I ask him why he didn't make this transition when he was president.
"I tried," he says, "And [AC] Muttiah tried as well, when he was president. But vested interests came in our way."
"You mean the state associations," I ask. "But why do they oppose it?"
"Oh, they are scared that if a professional structure is established in the BCCI, it will percolate to the state associations as well, and their power will be affected."
"So will this ever change," I ask. "If the state associations, who control the BCCI with their votes, are going to keep blocking these moves, what's the solution?"
"In a democracy," says Bindra, "you have to take the people along. And the state associations can be convinced. After all, it is in their benefit also. Once they see what they are gaining from it, they will surely agree."
Bindra's Wishlist: Two - The BCCI should start a TV Channel
"India is the hub of world cricket," says Bindra, "and we should exploit that. Why sell the TV rights if we can exploit them ourselves? We should start a TV channel. And I have a blueprint for how it would run.
"First, we would show 100 days of international cricket in India. Let the world come here to play. Look at the American sports, they don't go out of the US to play baseball, so why do we have to go out all the time to play cricket?"
"That's 100 days of international cricket," I say. "What about the rest of the year?" And that takes us to the next two points on Bindra's wishlist.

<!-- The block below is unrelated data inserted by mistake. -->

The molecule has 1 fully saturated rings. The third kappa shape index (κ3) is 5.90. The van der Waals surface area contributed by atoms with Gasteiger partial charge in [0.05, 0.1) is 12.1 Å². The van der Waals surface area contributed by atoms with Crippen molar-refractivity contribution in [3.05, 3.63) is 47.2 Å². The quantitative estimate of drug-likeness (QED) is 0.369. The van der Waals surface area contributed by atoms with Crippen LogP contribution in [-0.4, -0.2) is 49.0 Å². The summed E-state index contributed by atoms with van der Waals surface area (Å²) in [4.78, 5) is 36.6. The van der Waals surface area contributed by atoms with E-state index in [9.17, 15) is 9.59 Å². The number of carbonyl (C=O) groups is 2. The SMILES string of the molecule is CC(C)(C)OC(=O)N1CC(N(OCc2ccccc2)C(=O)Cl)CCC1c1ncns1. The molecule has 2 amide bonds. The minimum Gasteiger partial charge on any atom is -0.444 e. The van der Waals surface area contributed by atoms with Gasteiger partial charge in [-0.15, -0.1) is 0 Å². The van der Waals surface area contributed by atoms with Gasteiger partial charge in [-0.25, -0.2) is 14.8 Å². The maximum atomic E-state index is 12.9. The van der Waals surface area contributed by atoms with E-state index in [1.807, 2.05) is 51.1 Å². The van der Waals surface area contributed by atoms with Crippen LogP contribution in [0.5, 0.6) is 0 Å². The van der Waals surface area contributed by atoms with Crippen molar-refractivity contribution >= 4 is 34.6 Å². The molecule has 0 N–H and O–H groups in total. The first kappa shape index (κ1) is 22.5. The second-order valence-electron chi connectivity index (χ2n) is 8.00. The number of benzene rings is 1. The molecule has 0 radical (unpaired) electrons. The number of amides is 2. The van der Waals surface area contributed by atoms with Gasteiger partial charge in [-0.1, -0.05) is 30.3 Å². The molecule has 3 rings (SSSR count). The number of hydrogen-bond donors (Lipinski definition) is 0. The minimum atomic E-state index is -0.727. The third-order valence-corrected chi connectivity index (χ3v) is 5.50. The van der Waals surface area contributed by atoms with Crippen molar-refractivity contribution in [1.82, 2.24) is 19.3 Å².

Bindra's Wishlist: Three - Promote domestic cricket
"It is not fair," says Bindra, "that international cricketers make so much money when domestic cricketers get just a lakh a year. Now, why has Sachin become such a star? It is because his face is seen on TV all the time. Before the days of television, great players did not make so much money. Television makes the difference, and that is why we need to promote domestic cricket, to get local cricketers on TV.
"I find it ridiculous that people in India watch US college basketball on TV - college basketball, mind you - and don't watch the Ranji Trophy final."
Bindra's Wishlist: Four - Start an international league
"We should start a league like the European soccer leagues," says Bindra. "Build it around cities or states, and a fierce local following will develop. Invite international players. With the audiences in India, it can reach the level of European soccer.
"It can be bigger than international cricket."